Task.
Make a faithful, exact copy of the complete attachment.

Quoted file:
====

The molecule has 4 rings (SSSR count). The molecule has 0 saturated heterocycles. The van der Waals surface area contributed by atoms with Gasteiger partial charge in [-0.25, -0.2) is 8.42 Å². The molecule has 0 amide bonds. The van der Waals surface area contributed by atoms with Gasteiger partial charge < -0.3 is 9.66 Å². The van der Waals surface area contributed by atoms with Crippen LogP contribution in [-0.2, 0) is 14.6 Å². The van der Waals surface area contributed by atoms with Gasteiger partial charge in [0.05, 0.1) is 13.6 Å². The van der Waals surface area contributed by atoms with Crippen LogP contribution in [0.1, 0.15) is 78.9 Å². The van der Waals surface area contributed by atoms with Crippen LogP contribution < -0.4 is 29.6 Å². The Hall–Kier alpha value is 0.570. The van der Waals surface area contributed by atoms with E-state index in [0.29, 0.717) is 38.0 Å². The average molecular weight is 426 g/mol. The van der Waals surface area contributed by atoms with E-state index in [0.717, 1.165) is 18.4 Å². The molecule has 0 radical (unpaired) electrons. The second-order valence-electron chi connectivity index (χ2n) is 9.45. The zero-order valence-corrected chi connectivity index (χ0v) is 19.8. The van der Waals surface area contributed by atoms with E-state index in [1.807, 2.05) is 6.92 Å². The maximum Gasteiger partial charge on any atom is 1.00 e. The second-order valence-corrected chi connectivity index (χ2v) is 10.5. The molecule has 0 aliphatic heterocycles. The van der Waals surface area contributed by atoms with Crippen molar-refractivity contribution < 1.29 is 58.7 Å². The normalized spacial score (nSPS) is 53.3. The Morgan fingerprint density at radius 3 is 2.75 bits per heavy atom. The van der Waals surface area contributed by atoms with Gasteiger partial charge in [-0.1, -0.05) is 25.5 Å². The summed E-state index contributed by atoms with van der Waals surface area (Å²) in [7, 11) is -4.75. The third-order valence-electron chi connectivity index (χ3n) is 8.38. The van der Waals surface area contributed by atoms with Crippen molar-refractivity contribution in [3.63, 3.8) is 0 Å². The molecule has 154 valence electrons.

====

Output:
The molecule has 4 rings (SSSR count). The molecule has 0 saturated heterocycles. The van der Waals surface area contributed by atoms with Gasteiger partial charge in [-0.25, -0.2) is 8.42 Å². The molecule has 0 amide bonds. The van der Waals surface area contributed by atoms with Gasteiger partial charge < -0.3 is 9.66 Å². The van der Waals surface area contributed by atoms with Crippen LogP contribution in [-0.2, 0) is 14.6 Å². The van der Waals surface area contributed by atoms with Gasteiger partial charge in [0.05, 0.1) is 13.6 Å². The van der Waals surface area contributed by atoms with Crippen LogP contribution in [0.1, 0.15) is 78.9 Å². The van der Waals surface area contributed by atoms with Crippen LogP contribution < -0.4 is 29.6 Å². The Hall–Kier alpha value is 0.570. The van der Waals surface area contributed by atoms with E-state index in [0.29, 0.717) is 38.0 Å². The average molecular weight is 426 g/mol. The van der Waals surface area contributed by atoms with E-state index in [0.717, 1.165) is 18.4 Å². The molecule has 0 radical (unpaired) electrons. The second-order valence-electron chi connectivity index (χ2n) is 9.45. The zero-order valence-corrected chi connectivity index (χ0v) is 19.8. The van der Waals surface area contributed by atoms with E-state index in [1.807, 2.05) is 6.92 Å². The maximum Gasteiger partial charge on any atom is 1.00 e. The second-order valence-corrected chi connectivity index (χ2v) is 10.5. The molecule has 0 aliphatic heterocycles. The van der Waals surface area contributed by atoms with Crippen molar-refractivity contribution < 1.29 is 58.7 Å². The normalized spacial score (nSPS) is 53.3. The Morgan fingerprint density at radius 3 is 2.75 bits per heavy atom. The van der Waals surface area contributed by atoms with Gasteiger partial charge in [-0.1, -0.05) is 25.5 Å². The summed E-state index contributed by atoms with van der Waals surface area (Å²) in [7, 11) is -4.75. The third-order valence-electron chi connectivity index (χ3n) is 8.38. The van der Waals surface area contributed by atoms with Crippen molar-refractivity contribution in [3.63, 3.8) is 0 Å². The molecule has 154 valence electrons.